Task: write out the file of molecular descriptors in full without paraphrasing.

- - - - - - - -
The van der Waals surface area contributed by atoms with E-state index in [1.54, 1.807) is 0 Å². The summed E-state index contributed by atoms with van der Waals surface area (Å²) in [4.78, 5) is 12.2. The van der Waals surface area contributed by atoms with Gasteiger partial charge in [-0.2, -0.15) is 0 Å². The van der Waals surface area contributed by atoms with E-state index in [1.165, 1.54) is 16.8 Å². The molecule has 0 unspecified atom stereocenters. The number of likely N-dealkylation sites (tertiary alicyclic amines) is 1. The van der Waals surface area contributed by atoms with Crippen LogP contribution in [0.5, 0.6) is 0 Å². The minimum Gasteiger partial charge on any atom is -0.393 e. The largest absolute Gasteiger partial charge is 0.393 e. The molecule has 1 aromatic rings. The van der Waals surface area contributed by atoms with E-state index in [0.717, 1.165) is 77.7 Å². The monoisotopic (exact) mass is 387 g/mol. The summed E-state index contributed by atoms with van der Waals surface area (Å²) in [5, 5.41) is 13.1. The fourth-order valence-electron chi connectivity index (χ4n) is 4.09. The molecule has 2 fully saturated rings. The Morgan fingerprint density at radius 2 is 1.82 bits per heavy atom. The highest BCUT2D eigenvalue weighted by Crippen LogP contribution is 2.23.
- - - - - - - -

The van der Waals surface area contributed by atoms with E-state index in [1.54, 1.807) is 0 Å². The summed E-state index contributed by atoms with van der Waals surface area (Å²) in [4.78, 5) is 12.2. The van der Waals surface area contributed by atoms with Gasteiger partial charge in [-0.2, -0.15) is 0 Å². The van der Waals surface area contributed by atoms with E-state index in [1.165, 1.54) is 16.8 Å². The molecule has 0 unspecified atom stereocenters. The number of likely N-dealkylation sites (tertiary alicyclic amines) is 1. The van der Waals surface area contributed by atoms with Crippen LogP contribution in [0.5, 0.6) is 0 Å². The minimum Gasteiger partial charge on any atom is -0.393 e. The largest absolute Gasteiger partial charge is 0.393 e. The molecule has 1 aromatic rings. The van der Waals surface area contributed by atoms with E-state index in [0.717, 1.165) is 77.7 Å². The monoisotopic (exact) mass is 387 g/mol. The summed E-state index contributed by atoms with van der Waals surface area (Å²) in [5, 5.41) is 13.1. The fourth-order valence-electron chi connectivity index (χ4n) is 4.09. The molecule has 2 fully saturated rings. The Morgan fingerprint density at radius 2 is 1.82 bits per heavy atom. The highest BCUT2D eigenvalue weighted by Crippen LogP contribution is 2.23.